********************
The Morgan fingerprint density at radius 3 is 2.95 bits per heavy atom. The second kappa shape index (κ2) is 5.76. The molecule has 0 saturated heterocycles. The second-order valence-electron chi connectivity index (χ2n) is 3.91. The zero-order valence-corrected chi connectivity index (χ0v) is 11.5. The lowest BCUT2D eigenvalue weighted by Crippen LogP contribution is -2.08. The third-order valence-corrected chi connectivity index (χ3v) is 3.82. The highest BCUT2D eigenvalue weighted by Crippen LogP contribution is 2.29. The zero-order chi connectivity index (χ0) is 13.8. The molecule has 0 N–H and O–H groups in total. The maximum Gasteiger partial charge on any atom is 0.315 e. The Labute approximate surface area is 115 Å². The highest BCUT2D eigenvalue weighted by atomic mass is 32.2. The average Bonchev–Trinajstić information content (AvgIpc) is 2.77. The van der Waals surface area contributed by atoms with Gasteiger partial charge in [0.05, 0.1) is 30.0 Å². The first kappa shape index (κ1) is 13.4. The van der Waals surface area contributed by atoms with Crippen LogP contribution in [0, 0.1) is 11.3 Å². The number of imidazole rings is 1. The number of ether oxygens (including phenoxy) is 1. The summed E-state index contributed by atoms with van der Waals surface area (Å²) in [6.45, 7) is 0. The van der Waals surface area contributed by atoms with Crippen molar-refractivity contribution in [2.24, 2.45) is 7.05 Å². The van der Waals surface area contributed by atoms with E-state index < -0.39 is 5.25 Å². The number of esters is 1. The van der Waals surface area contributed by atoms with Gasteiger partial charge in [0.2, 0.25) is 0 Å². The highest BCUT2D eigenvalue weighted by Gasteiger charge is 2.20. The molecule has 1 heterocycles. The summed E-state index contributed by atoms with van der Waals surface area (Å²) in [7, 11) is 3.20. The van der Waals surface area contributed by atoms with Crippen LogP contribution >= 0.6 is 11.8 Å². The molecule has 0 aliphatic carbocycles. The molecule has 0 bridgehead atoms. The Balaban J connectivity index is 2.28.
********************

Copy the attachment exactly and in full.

The Morgan fingerprint density at radius 3 is 2.95 bits per heavy atom. The second kappa shape index (κ2) is 5.76. The molecule has 0 saturated heterocycles. The second-order valence-electron chi connectivity index (χ2n) is 3.91. The zero-order valence-corrected chi connectivity index (χ0v) is 11.5. The lowest BCUT2D eigenvalue weighted by Crippen LogP contribution is -2.08. The third-order valence-corrected chi connectivity index (χ3v) is 3.82. The highest BCUT2D eigenvalue weighted by Crippen LogP contribution is 2.29. The zero-order chi connectivity index (χ0) is 13.8. The molecule has 0 N–H and O–H groups in total. The maximum Gasteiger partial charge on any atom is 0.315 e. The Labute approximate surface area is 115 Å². The highest BCUT2D eigenvalue weighted by atomic mass is 32.2. The average Bonchev–Trinajstić information content (AvgIpc) is 2.77. The van der Waals surface area contributed by atoms with Gasteiger partial charge in [0.05, 0.1) is 30.0 Å². The first kappa shape index (κ1) is 13.4. The van der Waals surface area contributed by atoms with Crippen LogP contribution in [0, 0.1) is 11.3 Å². The number of imidazole rings is 1. The number of ether oxygens (including phenoxy) is 1. The summed E-state index contributed by atoms with van der Waals surface area (Å²) in [6.45, 7) is 0. The van der Waals surface area contributed by atoms with Crippen molar-refractivity contribution in [2.24, 2.45) is 7.05 Å². The van der Waals surface area contributed by atoms with E-state index < -0.39 is 5.25 Å². The number of esters is 1. The van der Waals surface area contributed by atoms with Gasteiger partial charge in [0.2, 0.25) is 0 Å². The highest BCUT2D eigenvalue weighted by Gasteiger charge is 2.20. The molecule has 1 heterocycles. The summed E-state index contributed by atoms with van der Waals surface area (Å²) in [7, 11) is 3.20. The van der Waals surface area contributed by atoms with Crippen LogP contribution >= 0.6 is 11.8 Å². The molecule has 0 aliphatic carbocycles. The molecule has 0 bridgehead atoms. The Balaban J connectivity index is 2.28.